Mary Poppins Returns
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All Critics (13)
| Top Critics (7)
| Fresh (13)
| Rotten (0)
Quirky with a capital Q...
The film could easily lose a half-hour, but it rewards with a promise that there are unexpected marvels in the world and moments of real grace.
'Weird but cool,' as one character says -- yet the movie is also remarkably touching.
The most charming comedy in town, writer-director-editor Katsuhito Ishii's 2003 piece is a modern Japanese variation on You Can't Take It With You, with some lovely fantastical flourishes.
A description someone gives of a song involved in one of the film's many detours neatly summarizes the movie itself: 'It's more cool than weird, and it stays in your head.'
A tad too long, Tea is nevertheless touching and funny, with charming performances. You might say it's as calming as a hot cup of green tea.
I'm haunted by its whimsical surreality -- and by it's startling conclusion.
The title is well-suited for an Ozu film.
The imagery is joyous, delightfully imaginative, serene and beautiful, and ultimately enchanting.
A messy, heartfelt entanglement of tangential indulgences into the wild eccentricities of human behavior.
...a film that celebrates the small joys of life, and it does so in a way that's both engaging and understated.
"The Taste of Tea" begins with Hajime(Takahiro Sato) devastated because the girl he has a crush on is moving away before he was able to fully express his feelings to her. His younger sister Sachiko(Maya Banno) has problems of her own with a giant representation of her that hangs over everything she does. Their uncle Ayano(Tadanobu Asano) once had a similar problem with a Yakuza ghost until he conquered the horizontal beam which inspires Sachiko to try the same thing.
More vulgar than it probably had to be, "The Taste of Tea" gets off to a good start with some coolly surreal images before spinning its wheels for its very extended running time. At least the film does not devolve into "Saragossa Manuscript"-like insanity but that's not to say there is much in the way of focus here, as tangents from the children's lives form at will. Some of them are amusing while others just sit there. And with a movie that is as formed around special effects and fantasy as this one, it is ironic that the one transcendent scene involves neither, just honest to goodness emotion.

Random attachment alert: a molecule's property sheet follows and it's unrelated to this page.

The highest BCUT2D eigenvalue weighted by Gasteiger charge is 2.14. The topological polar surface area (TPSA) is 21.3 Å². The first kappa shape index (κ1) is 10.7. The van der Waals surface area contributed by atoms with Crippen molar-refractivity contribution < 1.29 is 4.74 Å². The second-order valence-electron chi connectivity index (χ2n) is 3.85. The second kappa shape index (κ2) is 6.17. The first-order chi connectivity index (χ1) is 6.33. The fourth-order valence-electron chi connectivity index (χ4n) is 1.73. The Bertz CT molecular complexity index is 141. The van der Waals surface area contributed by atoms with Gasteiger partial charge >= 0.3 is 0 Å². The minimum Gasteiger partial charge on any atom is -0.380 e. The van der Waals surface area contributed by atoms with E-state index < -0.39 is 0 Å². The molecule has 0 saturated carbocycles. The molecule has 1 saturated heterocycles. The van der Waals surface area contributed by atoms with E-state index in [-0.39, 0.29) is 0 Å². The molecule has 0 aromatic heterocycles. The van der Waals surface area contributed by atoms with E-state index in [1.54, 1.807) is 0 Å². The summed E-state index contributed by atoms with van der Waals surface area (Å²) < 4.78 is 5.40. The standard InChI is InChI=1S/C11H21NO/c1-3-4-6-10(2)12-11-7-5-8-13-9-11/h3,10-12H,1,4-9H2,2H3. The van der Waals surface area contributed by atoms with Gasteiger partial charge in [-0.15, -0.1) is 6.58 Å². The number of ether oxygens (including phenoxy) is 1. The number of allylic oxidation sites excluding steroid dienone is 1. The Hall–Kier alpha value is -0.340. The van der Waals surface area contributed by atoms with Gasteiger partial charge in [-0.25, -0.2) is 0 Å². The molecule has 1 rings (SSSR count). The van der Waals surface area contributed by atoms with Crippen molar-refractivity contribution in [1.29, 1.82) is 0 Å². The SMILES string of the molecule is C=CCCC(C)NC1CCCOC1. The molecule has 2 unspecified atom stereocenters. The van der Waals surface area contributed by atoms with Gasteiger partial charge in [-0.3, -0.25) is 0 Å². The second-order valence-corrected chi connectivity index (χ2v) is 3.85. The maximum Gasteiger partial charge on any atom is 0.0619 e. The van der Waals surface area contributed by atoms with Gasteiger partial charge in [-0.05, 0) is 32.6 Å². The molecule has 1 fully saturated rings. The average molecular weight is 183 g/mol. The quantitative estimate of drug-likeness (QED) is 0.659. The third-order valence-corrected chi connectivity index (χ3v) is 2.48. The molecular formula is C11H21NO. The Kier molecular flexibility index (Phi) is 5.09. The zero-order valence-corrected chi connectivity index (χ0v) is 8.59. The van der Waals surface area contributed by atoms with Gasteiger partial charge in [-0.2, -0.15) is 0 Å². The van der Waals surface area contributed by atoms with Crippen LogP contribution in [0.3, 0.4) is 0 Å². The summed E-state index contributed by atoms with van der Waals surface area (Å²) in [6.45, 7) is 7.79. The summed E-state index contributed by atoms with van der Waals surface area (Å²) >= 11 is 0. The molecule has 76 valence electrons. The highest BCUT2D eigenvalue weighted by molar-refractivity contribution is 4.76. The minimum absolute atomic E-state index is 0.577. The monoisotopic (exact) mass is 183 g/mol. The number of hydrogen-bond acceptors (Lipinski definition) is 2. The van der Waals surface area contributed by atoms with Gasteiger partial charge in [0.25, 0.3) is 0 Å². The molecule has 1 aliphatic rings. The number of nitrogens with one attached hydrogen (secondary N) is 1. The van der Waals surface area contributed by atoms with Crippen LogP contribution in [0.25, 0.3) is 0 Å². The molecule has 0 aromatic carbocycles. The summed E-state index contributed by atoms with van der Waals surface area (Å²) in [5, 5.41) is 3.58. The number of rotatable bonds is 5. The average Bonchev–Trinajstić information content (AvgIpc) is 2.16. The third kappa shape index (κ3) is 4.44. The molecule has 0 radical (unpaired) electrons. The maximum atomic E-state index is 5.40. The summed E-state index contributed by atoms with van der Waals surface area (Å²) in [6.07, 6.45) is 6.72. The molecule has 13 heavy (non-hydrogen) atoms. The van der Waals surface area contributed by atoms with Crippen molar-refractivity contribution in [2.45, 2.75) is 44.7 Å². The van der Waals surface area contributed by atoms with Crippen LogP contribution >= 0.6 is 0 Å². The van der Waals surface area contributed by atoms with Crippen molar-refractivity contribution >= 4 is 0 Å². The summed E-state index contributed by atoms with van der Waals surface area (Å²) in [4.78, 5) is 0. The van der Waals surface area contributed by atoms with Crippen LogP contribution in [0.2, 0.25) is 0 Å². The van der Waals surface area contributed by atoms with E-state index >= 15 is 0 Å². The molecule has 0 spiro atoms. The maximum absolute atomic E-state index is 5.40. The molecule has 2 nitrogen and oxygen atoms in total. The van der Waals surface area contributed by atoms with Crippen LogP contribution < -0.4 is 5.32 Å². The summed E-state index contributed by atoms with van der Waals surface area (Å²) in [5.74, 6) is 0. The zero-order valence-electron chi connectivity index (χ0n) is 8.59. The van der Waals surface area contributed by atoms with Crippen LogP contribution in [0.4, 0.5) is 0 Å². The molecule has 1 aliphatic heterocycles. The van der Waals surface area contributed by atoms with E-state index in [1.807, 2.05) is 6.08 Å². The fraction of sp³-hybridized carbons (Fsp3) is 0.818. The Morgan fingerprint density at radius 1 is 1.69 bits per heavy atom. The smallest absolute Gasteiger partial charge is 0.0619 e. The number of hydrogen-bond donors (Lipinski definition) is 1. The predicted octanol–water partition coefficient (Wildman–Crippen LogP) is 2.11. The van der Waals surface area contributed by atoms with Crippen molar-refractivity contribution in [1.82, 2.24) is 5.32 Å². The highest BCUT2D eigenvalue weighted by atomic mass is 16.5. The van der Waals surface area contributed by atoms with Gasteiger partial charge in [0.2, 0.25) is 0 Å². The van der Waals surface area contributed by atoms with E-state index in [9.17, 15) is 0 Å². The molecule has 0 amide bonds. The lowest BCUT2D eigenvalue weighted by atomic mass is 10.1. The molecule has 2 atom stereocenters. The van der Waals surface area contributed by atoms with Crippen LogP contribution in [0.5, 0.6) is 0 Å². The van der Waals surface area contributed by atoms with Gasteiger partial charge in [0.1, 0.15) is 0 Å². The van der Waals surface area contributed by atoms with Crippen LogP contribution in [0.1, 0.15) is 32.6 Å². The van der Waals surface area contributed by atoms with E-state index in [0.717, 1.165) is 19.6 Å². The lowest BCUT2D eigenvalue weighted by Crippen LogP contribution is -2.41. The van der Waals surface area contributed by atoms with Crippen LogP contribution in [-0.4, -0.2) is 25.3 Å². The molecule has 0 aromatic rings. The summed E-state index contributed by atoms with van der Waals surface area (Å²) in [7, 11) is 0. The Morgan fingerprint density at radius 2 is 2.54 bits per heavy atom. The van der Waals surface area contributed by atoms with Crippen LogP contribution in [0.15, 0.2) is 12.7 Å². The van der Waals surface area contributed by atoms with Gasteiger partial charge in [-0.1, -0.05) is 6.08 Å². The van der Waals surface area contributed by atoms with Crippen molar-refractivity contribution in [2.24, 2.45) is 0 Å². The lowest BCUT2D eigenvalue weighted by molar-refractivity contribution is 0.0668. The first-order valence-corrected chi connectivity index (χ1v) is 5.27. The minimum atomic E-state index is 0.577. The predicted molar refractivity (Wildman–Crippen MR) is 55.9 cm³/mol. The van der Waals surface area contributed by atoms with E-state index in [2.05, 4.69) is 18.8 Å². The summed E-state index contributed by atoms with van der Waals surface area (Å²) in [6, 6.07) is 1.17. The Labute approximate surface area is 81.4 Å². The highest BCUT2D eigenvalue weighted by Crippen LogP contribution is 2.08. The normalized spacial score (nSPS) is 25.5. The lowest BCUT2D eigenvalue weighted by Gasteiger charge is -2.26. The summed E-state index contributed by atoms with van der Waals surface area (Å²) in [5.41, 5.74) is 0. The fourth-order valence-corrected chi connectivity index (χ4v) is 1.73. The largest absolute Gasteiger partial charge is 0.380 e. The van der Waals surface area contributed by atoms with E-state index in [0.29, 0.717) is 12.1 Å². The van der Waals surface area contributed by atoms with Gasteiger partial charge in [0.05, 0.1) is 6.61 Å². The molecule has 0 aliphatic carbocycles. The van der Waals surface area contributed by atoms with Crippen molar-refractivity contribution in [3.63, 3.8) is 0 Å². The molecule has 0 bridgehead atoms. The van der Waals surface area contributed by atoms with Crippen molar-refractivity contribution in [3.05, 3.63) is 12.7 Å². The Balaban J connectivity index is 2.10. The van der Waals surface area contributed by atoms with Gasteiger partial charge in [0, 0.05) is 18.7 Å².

Very enjoyable, I'm a sucker for weird Japanese movies with weird characters; the old gramps was hilarious n_n
I liked the surrealistic edge. I'm glad I finally got to see it!
Rare is the movie that manages to be wonderful despite being incredibly convoluted and about half an hour longer than it should. The Taste of Tea is a wonderful exception. Yeah, it meanders aimlessly between more characters than you can shake a stick at, but it's so unabashedly charming that I didn't care. I just sat there and enjoyed myself, laughing during some of the more memorable sequences. If you're in the mood for something "quirky" but don't want something overtly weird, this is the way to go.
Contrary to those Oscar-heralded pieces of garbage, this is a movie that doesn't structure its characters into the confines of a narrative pie chart and doesn't treat these individual experiences as manipulated moments for the audience to laugh at, but as a collective recollection we can all fondly recall as at least partially our own. Too many films falsely pretend that people aren't inherently weird. Here, that quality is the one most celebrated.
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